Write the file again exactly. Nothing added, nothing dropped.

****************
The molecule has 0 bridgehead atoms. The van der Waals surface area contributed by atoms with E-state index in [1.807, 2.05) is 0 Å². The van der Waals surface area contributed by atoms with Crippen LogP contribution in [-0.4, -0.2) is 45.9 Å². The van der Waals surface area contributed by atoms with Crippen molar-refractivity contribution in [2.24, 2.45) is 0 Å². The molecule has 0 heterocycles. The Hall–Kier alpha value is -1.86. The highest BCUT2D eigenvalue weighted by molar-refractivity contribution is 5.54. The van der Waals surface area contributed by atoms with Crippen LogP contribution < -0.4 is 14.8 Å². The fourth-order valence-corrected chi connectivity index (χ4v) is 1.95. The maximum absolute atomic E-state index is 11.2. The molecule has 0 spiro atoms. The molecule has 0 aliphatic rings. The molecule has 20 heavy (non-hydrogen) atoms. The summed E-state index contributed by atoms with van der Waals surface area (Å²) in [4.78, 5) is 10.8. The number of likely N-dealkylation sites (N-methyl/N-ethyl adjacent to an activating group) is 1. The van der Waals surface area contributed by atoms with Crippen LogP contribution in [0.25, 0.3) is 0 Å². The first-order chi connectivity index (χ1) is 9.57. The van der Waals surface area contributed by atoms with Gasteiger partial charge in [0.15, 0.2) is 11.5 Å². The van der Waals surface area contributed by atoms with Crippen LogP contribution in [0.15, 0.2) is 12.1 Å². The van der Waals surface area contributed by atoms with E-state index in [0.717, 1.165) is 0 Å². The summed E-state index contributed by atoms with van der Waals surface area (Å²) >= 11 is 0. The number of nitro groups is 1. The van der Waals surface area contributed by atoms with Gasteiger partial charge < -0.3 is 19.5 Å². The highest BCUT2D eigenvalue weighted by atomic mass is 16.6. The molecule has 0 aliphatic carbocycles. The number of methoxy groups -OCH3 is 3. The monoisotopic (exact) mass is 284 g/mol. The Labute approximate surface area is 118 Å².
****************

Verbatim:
The molecule has 0 bridgehead atoms. The van der Waals surface area contributed by atoms with E-state index in [1.807, 2.05) is 0 Å². The van der Waals surface area contributed by atoms with Crippen LogP contribution in [-0.4, -0.2) is 45.9 Å². The van der Waals surface area contributed by atoms with Crippen molar-refractivity contribution in [2.24, 2.45) is 0 Å². The molecule has 0 heterocycles. The Hall–Kier alpha value is -1.86. The highest BCUT2D eigenvalue weighted by molar-refractivity contribution is 5.54. The van der Waals surface area contributed by atoms with Crippen LogP contribution < -0.4 is 14.8 Å². The fourth-order valence-corrected chi connectivity index (χ4v) is 1.95. The maximum absolute atomic E-state index is 11.2. The molecule has 0 spiro atoms. The molecule has 0 aliphatic rings. The molecule has 20 heavy (non-hydrogen) atoms. The summed E-state index contributed by atoms with van der Waals surface area (Å²) in [4.78, 5) is 10.8. The number of likely N-dealkylation sites (N-methyl/N-ethyl adjacent to an activating group) is 1. The van der Waals surface area contributed by atoms with Crippen LogP contribution in [0.25, 0.3) is 0 Å². The first-order chi connectivity index (χ1) is 9.57. The van der Waals surface area contributed by atoms with Gasteiger partial charge in [0.15, 0.2) is 11.5 Å². The van der Waals surface area contributed by atoms with Crippen LogP contribution in [0.15, 0.2) is 12.1 Å². The van der Waals surface area contributed by atoms with E-state index in [0.717, 1.165) is 0 Å². The summed E-state index contributed by atoms with van der Waals surface area (Å²) >= 11 is 0. The number of nitro groups is 1. The van der Waals surface area contributed by atoms with Gasteiger partial charge < -0.3 is 19.5 Å². The highest BCUT2D eigenvalue weighted by atomic mass is 16.6. The molecule has 0 aliphatic carbocycles. The number of methoxy groups -OCH3 is 3. The monoisotopic (exact) mass is 284 g/mol. The Labute approximate surface area is 118 Å².